A second basis for our reversal is the trial judge's declaration the judgment is "void." As a general rule, a judgment is void only when a lack of jurisdiction over the person or subject matter is demonstrated on the face of the record. Harvey & Townsend, Indiana Practice 215 (1971). Our review of cases examining void judgments under T.R. 60(B)(6) revealed no basis for voiding a judgment other than a lack of jurisdiction. See generally, Kratkoczki v. Regan (1978), 178 Ind. App. 184, 381 N.E.2d 1077, 1080, trans. denied. Here, Diana alleges no lack of jurisdiction and the trial judge makes no reference to jurisdiction in his order. Therefore, the trial judge improperly declared the dissolution decree void as it related to property distribution.

*6 In this light, Eric points out Diana never filed a timely motion to correct error pursuant to Ind. Rules of Procedure, Trial Rule 59. He, therefore, contends the trial court erred in ruling upon Diana's Trial Rule 60(B) motion. Diana, in answer, argues the trial judge never issued a final judgment. She contends the trial judge rendered judgment on less than all of the issues (i.e. because the judgment was declared void as it related to property distribution), making a motion to correct error "technically incorrect." Consequently, she argues her motion for rehearing, pursuant to Trial Rule 60(B), was the appropriate vehicle to attack the void judgment present in this case.

As we have already stated, the judgment was not void and was indeed a final appealable order. Based on this argument, Diana should have filed a timely motion to correct error. Additionally, in Scheetz v. Scheetz (1987), Ind. App., 509 N.E.2d 840, 845, we held a party is required to file a motion to correct error rather than file a T.R. 60(B) motion provided the matter was known or discoverable within the sixty day period for filing a timely motion to correct error. The party seeking relief has the burden of affirmatively establishing it was not possible to raise the claimed errors by a timely T.R. 59 motion. Id. Here, it appears Diana knew or could have discovered any of the matters relating to whether the judgment was void within the sixty day time limitation, thus she failed to meet her burden of establishing a right to relief under T.R. 60(B). Diana also failed to meet her burden regarding her allegation of fraud. The allegations in her T.R. 60 motion were predicated upon matters known or discoverable by Diana within the time limitation. Diana claims:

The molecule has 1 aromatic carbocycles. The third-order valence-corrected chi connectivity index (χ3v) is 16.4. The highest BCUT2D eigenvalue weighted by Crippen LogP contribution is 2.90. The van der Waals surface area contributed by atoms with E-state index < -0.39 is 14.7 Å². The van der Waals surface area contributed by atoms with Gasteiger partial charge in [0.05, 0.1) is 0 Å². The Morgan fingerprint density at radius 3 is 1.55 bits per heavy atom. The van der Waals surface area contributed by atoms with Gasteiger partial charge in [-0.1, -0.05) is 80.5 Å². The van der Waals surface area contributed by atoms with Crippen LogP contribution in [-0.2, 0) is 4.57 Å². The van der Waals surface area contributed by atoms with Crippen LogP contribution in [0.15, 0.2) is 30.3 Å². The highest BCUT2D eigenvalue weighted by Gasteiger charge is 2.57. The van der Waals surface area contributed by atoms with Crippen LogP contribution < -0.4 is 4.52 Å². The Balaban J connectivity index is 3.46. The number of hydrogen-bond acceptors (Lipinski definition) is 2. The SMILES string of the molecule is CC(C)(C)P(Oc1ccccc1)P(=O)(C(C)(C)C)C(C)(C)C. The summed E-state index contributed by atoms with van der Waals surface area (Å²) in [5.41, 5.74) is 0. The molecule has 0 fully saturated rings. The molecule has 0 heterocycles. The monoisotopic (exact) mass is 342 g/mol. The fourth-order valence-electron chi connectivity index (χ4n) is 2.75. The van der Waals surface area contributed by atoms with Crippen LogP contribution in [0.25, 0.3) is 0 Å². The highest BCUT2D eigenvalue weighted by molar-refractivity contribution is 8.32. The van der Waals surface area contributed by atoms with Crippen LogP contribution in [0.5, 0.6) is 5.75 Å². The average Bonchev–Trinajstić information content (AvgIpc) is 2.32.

1) Eric failed to provide Diana with his 1985 tax returns until after the final hearing, 2) Eric misrepresented certain tax credits he was to receive, 3) Eric misrepresented certain "developmental fees" he would receive, 4) Eric misrepresented the interest Diana was to receive in several real estate projects, and 5) Eric dissipated marital property immediately prior to Diana's filing for divorce.

Each basis of relief came to Diana's attention or was discoverable at the time of dissolution or shortly thereafter. Any asserted errors could have been included in her motion to correct error. Diana could not use T.R. 60(B) to revive an expired remedy.

The trial court abused its discretion.

Reversed with instructions to fully reinstate the original final decree.

MILLER, J., concurs.

CHEZEM, J., dissents and files separate opinion.

CHEZEM, Judge, dissenting.

I respectfully dissent. I would defer to the judgment of the trial court. The judge specifically said that he did not consider the necessary statutory factors prior to entering judgment and it was void. I would affirm.


[1] The $25,000 lump sum payment was overlooked by Eric in his oral testimony. It was, however, a term of the written agreement and was paid to Diana.

[2] The following colloquy took place between the trial judge and Diana:


Q. Mrs. Stolberg do you understand that once an order is entered concerning division of property that is a final order that can not be modified, can not be changed at a later time?

A. Yes sir.

Q. The things involving the child can be as needed, but the property division can not be?

A. Yes sir.

Q. And the agreement that has been testified to here today verbally with the understanding that it will be put in writing as part of the decree is the agreement that you would like for this Court to accept [as] the final division of property in this dissolution is that correct or not?

A. That is correct.

Q. And you understand, Mrs. Stolberg, if it is not correct that we would have a full and complete hearing with the evidence presented and the findings made by myself as Judge of this Court to which you are entitled if you wish to have?

A. Yes sir I do.

Q. All right that you, Mrs. Stolberg you may step down. Any other evidence at this time.

(R. 120-121).

[3] Diana raises fraud as a second basis for declaring the dissolution decree void as it relates to property distribution, as she did in her T.R. 60(B) motion. The trial judge did not render his decision on the basis of fraud, or even comment on the validity of such a claim in his decision. We, therefore, decline Diana's invitation to comment on the presence or absence of fraud. Instead, we review this case based solely on the issues raised by the trial judge's ruling.